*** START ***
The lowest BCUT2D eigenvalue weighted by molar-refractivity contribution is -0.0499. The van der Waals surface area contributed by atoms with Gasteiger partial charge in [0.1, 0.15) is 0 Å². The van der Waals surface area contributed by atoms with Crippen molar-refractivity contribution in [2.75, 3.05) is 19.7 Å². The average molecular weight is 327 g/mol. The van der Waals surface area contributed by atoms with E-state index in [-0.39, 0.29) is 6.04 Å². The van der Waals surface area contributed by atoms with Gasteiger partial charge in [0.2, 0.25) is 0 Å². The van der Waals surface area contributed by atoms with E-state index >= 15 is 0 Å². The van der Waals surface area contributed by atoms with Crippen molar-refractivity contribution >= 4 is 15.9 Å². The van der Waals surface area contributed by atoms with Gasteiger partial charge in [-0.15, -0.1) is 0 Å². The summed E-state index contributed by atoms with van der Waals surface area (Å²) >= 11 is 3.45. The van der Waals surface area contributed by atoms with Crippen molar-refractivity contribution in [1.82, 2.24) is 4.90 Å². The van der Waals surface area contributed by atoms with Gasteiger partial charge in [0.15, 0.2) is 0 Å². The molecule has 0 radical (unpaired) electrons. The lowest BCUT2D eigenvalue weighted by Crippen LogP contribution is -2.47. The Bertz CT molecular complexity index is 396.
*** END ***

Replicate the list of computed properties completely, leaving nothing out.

The lowest BCUT2D eigenvalue weighted by molar-refractivity contribution is -0.0499. The van der Waals surface area contributed by atoms with Gasteiger partial charge in [0.1, 0.15) is 0 Å². The van der Waals surface area contributed by atoms with Crippen molar-refractivity contribution in [2.75, 3.05) is 19.7 Å². The average molecular weight is 327 g/mol. The van der Waals surface area contributed by atoms with E-state index in [-0.39, 0.29) is 6.04 Å². The van der Waals surface area contributed by atoms with Gasteiger partial charge in [0.2, 0.25) is 0 Å². The van der Waals surface area contributed by atoms with E-state index >= 15 is 0 Å². The van der Waals surface area contributed by atoms with Crippen molar-refractivity contribution >= 4 is 15.9 Å². The van der Waals surface area contributed by atoms with Gasteiger partial charge in [-0.15, -0.1) is 0 Å². The summed E-state index contributed by atoms with van der Waals surface area (Å²) >= 11 is 3.45. The van der Waals surface area contributed by atoms with Crippen molar-refractivity contribution in [1.82, 2.24) is 4.90 Å². The van der Waals surface area contributed by atoms with Gasteiger partial charge in [0.15, 0.2) is 0 Å². The molecule has 0 radical (unpaired) electrons. The lowest BCUT2D eigenvalue weighted by Crippen LogP contribution is -2.47. The Bertz CT molecular complexity index is 396.